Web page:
Monday, February 8, 2010

The best job in Helsinki: a post-doc

My friend Riitta Salmelin has sent this ad for a post-doc position. Riitta and her colleagues and students are, of course, at the forefront of doing this sort of connectivity research (especially in the context of language studies), and this would be a great opportunity to learn how to do this work and build new tools. A good paper exemplifying some of their approaches was in TICS:

Salmelin & Kujala. Trends Cogn Sci. 2006 Nov;10(11):519-25. Neural representation of language: activation versus long-range connectivity.

A more recent paper outlining an updated technique to evaluate sources, ideal for those of us obsessing about (quasi-)rhythmic brain activity:

Laaksonen H, Kujala J, Salmelin R. A method for spatiotemporal mapping of event-related modulation of cortical rhythmic activity. Neuroimage. 2008 Aug 1;42(1):207-17.

The lab there is amazingly well equipped, and full of smart and engaging researchers. Plus, in Finland they number their beers by strength, so, for example, you can ask for "a second #3, please" followed by "two more #2's". Very convenient. And for those of you who are metal heads, Finland has one of the best metal scenes, especially black metal. So if you like brain research, metal, and are technically skilled, this job is definitely for you.

Post-doc in Neural Connectivity in Human Cognition
Brain Research Unit, Low Temperature Laboratory

Aalto University (Espoo, Finland)

Cognition is thought to be implemented as large-scale networks of interacting and co-operating brain areas, rather than simply as activation advancing from one area to another. Brain Research Unit (BRU, is a pioneer of time-sensitive brain imaging with magnetoencephalography (MEG). We are actively developing methods for estimating interareal connectivity from MEG and applying such methods to study cognitive processing; we now seek to further strengthen that effort. In the next stage, we hope to clarify (i) the relationship between connectivity estimated from electrophysiological (MEG) and hemodynamic brain imaging data (functional magnetic resonance imaging, fMRI), (ii) the relationship between MEG connectivity measures and activation measures (phase-locked evoked responses, modulation of cortical rhythms), and (iii) the possible role of functional connectivity in the differences and similarities between MEG and fMRI activation maps in cognitive processing, such as language perception and production.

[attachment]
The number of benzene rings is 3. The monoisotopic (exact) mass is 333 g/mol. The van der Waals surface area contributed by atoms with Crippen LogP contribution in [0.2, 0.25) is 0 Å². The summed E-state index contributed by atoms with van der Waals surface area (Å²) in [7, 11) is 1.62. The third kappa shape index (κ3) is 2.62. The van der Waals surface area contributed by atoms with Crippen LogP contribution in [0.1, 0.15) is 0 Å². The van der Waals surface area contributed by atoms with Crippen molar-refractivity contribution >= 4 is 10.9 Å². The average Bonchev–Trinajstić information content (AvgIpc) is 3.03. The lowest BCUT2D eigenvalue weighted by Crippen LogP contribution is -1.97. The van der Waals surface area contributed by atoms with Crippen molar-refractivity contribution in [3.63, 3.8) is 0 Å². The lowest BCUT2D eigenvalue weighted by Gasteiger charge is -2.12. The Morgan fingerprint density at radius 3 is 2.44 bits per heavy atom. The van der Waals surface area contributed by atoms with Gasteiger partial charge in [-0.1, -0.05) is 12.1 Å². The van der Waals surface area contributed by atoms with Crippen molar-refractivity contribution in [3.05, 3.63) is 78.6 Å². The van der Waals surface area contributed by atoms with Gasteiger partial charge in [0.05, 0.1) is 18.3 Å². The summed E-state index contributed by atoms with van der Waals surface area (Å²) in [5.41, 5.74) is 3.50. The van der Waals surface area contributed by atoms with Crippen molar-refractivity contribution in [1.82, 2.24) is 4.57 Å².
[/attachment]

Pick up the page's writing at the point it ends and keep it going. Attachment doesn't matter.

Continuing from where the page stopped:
We are looking for a PhD with a deep interest in this type of questions and with training and experience well-suited to address them. The candidate will work in a multidisciplinary group (physics, mathematics, psychology, medicine) that investigates the neural basis of language, methodological and conceptual aspects of long-range neural connectivity, and relationship between MEG and fMRI measures of cognitive processing (Language group, The BRU has a state-of-the-art Vectorview 306-channel MEG system, and access to a 3T MRI scanner on the university campus.

To apply, please send an e-mail containing your CV, a summary of your skills, description of your research interests, and a list of publications to Prof. Riitta Salmelin ( Please include names of two established scientists who may be contacted for reference; you may also arrange them to send a letter of reference directly by e-mail to the above address.

The salary starts around 3300 Euro/month, and it will increase with responsibilities, depending on the performance of the candidate. The position is available from Aug 1, 2010 for 2+1 years. Consideration of applications will begin immediately and will continue until the position is filled.

Riitta Salmelin, Academy Professor
Brain Research Unit
Low Temperature Laboratory
Aalto University
P.O. Box 15100
FI-00076 AALTO, Finland
tel. +358-9-47022950
fax +358-9-47023508

For express mail:
Puumiehenkuja 2 B
FIN-02150 Espoo, Finland

1 comment:

Jonas said...

I like how TB, under the auspices of co-editor in chief D.P., is refining its senses for what cognitive neuroscientists really need to be happy.